To the Editor:

Your editorial on bailing out biotech1 makes some good points, but misses a key one. The UK biotech industry is not a tale of unalloyed woe. Some companies' stock prices have paced the market or beaten it, some have even risen in the past six months. Both US and UK biotech stock indices have risen at a time of substantial stock market falls2. In general, the successful companies are those that have not had venture capital (VC) backing and have based their business on revenue rather than capital financing. Those that have been successful and were once VC-based have shed that legacy and have built up cash reserves through doing real trading. In the UK at least, business angel investment in startups seems to be buoyant, providing that those companies' business plans do not call for substantial further investment that would destroy angel value through punitive investment terms. In other words, the parts of the industry that are not dependent on institutional investors are suffering but surviving. It is only the VC-backed UK biotech industry that, in Sir Christopher Evans' words, is looking into the abyss of “an indefinite downward spiral until the very real prospect of short-term extinction.”

The reasons for this are complex and need not be rehashed here. I have elaborated on them at length elsewhere3. Suffice to say that the VC management teams' business model in the UK, and largely elsewhere in Europe, differs greatly from that of the classic 'venture' investor in the United States, depending on management fees and rapid, continual fundraising for its profits rather than carried interest in companies well invested, well managed and well exited. This dependence on fundraising means that investee companies are used to support fundraising in a way that is often not compatible with their long-term survival, let alone growth. The result is a UK industry, which was on a par with the United States on a per capita basis in the early 1980s, that has shrunk steadily to a bonsai imitation of a real industrial sector in 2009. The credit crunch and associated banking collapse is just one more deadly chop at the roots of a sector already pruned to near extinction.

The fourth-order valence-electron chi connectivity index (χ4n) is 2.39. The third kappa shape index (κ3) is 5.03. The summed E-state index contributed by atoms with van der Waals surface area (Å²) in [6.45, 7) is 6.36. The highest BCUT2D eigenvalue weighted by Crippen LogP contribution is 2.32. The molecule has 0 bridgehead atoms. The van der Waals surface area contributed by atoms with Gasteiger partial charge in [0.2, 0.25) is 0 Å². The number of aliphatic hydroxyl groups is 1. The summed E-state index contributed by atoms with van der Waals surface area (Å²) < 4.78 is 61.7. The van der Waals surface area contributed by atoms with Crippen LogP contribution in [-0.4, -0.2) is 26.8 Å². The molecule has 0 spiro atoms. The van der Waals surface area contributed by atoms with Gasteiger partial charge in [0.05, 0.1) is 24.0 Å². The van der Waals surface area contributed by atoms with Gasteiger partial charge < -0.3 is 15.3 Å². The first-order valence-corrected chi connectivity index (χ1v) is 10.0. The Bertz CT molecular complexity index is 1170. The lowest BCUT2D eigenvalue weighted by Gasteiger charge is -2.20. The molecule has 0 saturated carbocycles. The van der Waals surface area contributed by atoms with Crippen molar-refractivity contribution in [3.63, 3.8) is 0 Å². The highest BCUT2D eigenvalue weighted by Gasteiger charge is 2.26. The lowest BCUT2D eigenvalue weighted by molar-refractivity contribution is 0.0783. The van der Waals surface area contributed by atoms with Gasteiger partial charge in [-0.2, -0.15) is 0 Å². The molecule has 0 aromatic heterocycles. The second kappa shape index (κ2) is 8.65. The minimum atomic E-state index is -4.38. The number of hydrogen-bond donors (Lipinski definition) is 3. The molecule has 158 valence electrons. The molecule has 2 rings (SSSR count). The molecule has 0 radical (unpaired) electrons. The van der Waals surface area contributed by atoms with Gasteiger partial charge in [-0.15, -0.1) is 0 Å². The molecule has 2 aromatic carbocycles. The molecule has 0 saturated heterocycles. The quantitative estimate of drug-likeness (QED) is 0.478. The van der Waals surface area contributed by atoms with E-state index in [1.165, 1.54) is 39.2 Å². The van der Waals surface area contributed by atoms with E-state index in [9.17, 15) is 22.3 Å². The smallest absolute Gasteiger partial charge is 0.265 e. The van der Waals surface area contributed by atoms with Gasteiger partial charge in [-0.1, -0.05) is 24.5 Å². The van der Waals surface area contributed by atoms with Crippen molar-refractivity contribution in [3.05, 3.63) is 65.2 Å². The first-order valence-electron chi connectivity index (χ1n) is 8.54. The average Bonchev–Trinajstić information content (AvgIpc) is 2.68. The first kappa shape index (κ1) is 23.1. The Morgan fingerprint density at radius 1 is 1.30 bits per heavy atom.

To give £1 billion to the industry that created those problems seems foolish, especially to establish a fund for mergers and acquisitions (M&A) when work published in your journal4 has shown that mergers, in the hands of UK investors, are at best neutral to company survival, instead being principally a vehicle for shareholding manipulation. It would, of course, be attractive to investors: 2% management fee on two £500 million funds is £20 million fee income per annum. But it will do nothing for the biotech industry. Co-investment with overseas investors would dilute the European investment model, but with the associated risk of infecting US investors with a fees-driven, profit-blind, business model.

A much better use of such funding would be to revitalize the science base with capital for genuinely visionary programs. The biotech revolution arose out of the science of the 1960s, when funding was famously unconstricted by demands for obvious gain or guaranteed output in terms of papers, patents and spin-outs. Plasmid biology and phage host range genetics, which created the tools of recombinant DNA technology on which Amgen (Thousand Oaks, CA, USA), Genzyme (Framingham, MA, USA), Genentech (S. San Francisco, CA, USA), Chiron (Emeryville, CA, USA), Cetus (Emeryville, CA, USA) and Biogen (Cambridge, MA, USA) were founded, were odd backwaters with no obvious use and researched by tiny, maverick groups that would get no funding today. More than bailing out a failed investment model, we need to reinvigorate brilliant, curiosity-driven, blue-skies research. Good business will follow. It would keep scientists in jobs, too.